Sommer Dairy Farm began in the 1960s when Dave Sommer’s parents, Willis and Ruth, bought 120 acres to grow crops and raise dairy cows. Today, Dave and his wife Gloria, along with their son Lance and his wife Nan, their daughter Lisa and her husband Kevin Girod, and their nephew Brandon milk 190 cows outside Berne, Indiana, located in the heart of Amish country. Despite the picturesque surroundings, this farm, Indiana’s newest robotic dairy, is anything but low-tech.


Like many family farms, Sommer Dairy Farm added an “Inc.” to the end of its name in 1976 for legal reasons, but this farm has no outside employees — only five family members working on the farm. In 1988, a major fire devastated the farm, and the Sommers had to rebuild. The farm expanded in the 1990s to allow son-in-law Kevin, to join the operation. The farm expanded again in 2006, when son, Lance, joined the farm full-time.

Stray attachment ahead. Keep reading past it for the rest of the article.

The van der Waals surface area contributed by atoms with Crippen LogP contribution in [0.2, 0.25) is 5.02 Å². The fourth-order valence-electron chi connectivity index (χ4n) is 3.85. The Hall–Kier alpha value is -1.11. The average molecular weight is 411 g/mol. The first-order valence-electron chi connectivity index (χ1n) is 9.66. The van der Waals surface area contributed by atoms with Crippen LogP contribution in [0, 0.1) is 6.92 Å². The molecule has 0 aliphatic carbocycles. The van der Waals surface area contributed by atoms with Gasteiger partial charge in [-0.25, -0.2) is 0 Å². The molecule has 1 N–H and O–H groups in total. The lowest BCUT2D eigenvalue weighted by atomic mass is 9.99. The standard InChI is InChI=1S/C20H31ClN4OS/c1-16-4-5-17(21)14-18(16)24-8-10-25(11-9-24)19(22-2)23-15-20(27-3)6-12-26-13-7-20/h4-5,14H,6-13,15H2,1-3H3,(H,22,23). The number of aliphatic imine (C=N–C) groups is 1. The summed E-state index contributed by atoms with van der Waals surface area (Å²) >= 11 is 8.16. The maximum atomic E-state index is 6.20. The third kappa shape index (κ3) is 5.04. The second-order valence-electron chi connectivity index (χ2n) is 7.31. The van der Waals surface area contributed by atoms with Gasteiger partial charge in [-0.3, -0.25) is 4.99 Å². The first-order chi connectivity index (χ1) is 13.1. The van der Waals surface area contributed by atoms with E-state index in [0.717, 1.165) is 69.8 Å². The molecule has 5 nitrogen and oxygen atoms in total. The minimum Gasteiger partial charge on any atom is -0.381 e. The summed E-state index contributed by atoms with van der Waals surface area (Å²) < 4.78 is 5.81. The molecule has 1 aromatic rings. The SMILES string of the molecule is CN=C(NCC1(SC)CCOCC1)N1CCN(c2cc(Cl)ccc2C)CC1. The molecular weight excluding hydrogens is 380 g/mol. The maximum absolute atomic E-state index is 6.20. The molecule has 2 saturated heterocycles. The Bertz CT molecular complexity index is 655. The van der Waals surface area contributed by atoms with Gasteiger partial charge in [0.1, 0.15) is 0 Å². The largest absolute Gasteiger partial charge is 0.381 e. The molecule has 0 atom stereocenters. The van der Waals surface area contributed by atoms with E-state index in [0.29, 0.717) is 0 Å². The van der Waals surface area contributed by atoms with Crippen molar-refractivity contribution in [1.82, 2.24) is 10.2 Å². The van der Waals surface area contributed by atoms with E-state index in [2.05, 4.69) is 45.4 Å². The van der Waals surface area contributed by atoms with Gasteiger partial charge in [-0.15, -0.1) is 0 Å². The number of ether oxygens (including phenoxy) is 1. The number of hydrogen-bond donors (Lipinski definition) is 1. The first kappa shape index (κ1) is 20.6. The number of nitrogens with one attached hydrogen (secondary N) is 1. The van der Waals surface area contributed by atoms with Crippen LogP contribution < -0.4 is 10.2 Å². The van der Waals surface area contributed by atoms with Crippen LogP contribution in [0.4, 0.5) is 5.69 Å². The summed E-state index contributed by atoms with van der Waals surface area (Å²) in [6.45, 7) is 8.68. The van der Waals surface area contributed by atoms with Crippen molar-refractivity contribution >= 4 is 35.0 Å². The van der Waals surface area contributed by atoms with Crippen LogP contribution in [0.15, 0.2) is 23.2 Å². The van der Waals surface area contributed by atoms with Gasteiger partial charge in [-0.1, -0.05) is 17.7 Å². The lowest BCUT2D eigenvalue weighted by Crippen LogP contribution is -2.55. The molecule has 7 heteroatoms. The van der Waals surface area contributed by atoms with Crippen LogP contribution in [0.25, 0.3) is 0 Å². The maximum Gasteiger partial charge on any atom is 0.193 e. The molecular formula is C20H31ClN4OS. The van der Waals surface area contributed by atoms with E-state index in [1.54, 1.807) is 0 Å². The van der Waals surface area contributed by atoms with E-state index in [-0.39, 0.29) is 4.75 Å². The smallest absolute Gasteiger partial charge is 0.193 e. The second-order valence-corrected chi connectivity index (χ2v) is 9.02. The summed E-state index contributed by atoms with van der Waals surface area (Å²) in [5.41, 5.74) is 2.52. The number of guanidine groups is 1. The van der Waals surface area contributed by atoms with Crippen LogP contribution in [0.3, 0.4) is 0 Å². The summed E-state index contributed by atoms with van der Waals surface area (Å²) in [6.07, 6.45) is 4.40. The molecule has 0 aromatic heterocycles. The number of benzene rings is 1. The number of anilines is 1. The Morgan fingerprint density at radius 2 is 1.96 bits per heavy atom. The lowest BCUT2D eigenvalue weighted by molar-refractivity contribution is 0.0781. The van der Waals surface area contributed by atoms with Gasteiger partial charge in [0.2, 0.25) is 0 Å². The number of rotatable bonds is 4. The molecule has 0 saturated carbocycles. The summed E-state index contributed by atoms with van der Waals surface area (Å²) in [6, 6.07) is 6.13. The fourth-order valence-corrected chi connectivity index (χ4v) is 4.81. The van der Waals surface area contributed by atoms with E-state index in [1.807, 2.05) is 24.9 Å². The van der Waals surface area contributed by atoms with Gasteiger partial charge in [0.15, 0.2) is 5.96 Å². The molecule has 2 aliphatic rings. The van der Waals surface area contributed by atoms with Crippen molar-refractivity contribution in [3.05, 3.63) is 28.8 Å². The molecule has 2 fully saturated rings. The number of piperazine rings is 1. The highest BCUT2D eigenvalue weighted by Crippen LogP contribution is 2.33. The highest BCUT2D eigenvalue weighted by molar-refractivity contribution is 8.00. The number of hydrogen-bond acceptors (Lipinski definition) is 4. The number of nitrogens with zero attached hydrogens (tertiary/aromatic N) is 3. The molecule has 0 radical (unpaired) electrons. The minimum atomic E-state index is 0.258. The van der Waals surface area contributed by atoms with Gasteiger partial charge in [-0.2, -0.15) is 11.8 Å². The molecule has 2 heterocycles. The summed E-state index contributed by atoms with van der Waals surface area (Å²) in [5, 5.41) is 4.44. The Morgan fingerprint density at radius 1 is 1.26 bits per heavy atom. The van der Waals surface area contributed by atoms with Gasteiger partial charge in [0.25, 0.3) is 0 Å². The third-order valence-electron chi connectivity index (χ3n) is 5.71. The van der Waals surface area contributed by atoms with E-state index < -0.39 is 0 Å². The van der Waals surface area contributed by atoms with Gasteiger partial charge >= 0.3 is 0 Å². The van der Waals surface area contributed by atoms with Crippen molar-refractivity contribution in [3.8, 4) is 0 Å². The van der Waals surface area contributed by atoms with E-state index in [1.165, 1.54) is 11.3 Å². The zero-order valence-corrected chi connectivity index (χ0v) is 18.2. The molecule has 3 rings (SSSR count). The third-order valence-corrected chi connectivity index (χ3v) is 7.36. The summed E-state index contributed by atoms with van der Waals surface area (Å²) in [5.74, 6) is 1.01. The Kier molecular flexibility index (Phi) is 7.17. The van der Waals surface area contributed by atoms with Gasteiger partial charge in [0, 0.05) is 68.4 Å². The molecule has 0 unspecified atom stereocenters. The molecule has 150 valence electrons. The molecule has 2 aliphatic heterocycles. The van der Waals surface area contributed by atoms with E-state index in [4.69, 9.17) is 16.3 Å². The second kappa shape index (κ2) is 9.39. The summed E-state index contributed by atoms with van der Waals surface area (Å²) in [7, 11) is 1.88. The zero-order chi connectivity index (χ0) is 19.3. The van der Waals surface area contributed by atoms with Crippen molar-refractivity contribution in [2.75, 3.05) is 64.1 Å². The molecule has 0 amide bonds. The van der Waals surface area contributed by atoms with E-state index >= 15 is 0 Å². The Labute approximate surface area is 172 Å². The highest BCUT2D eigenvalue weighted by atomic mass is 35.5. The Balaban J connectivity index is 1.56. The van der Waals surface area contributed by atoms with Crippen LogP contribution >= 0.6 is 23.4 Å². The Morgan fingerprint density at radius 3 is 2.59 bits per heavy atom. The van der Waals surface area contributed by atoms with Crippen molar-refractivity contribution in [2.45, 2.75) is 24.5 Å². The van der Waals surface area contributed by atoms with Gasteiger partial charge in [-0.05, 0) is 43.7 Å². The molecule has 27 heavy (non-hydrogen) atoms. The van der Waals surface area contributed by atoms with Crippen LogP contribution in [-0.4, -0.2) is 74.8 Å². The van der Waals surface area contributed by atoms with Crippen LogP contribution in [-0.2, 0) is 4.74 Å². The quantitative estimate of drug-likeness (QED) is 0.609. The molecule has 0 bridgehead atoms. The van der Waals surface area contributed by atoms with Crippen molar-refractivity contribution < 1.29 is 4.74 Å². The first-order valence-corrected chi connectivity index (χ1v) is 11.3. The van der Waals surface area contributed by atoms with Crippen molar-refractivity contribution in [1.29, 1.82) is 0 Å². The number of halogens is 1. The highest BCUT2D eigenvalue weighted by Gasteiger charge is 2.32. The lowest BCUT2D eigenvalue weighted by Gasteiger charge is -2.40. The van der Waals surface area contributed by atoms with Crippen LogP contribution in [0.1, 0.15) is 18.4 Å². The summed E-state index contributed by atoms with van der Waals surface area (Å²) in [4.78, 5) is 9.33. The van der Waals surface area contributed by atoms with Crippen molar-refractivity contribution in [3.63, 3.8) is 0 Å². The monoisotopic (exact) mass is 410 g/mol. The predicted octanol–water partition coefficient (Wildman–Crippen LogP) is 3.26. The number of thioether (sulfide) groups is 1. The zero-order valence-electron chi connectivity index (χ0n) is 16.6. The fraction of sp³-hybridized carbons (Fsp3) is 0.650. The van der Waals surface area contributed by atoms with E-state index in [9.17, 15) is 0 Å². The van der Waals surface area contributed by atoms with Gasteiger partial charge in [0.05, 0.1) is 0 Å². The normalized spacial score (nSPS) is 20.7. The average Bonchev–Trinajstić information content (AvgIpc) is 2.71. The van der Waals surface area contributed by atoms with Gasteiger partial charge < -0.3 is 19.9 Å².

In 2013, just five years after building a brand-new barn, the Sommers were again planning a remodel—this time to install five Lely robotic milking machines. By working with a local supplier, Kaeb Sales, the Sommers were able to bring in some seriously high-tech automation to their farm—the cows can milk themselves using the robots, brush themselves with automatic cow brushes, and even clean up after themselves with an “alley scraper” that is essentially the cow equivalent to self-cleaning cat litter box. The Sommers also use a robotic feed pusher that rearranges the cows’ food regularly so they don’t have to strain to reach their meal. The baby calves at Sommer Dairy Farm also get fed by robots — an automatic calf feeder that mixes the correct amount of formula to ensure each individual calf is getting the proper amount of milk.


In addition to a dairy farm, the Sommers also grow corn, soybeans, wheat, and alfalfa hay — both to feed to their dairy cows and to sell.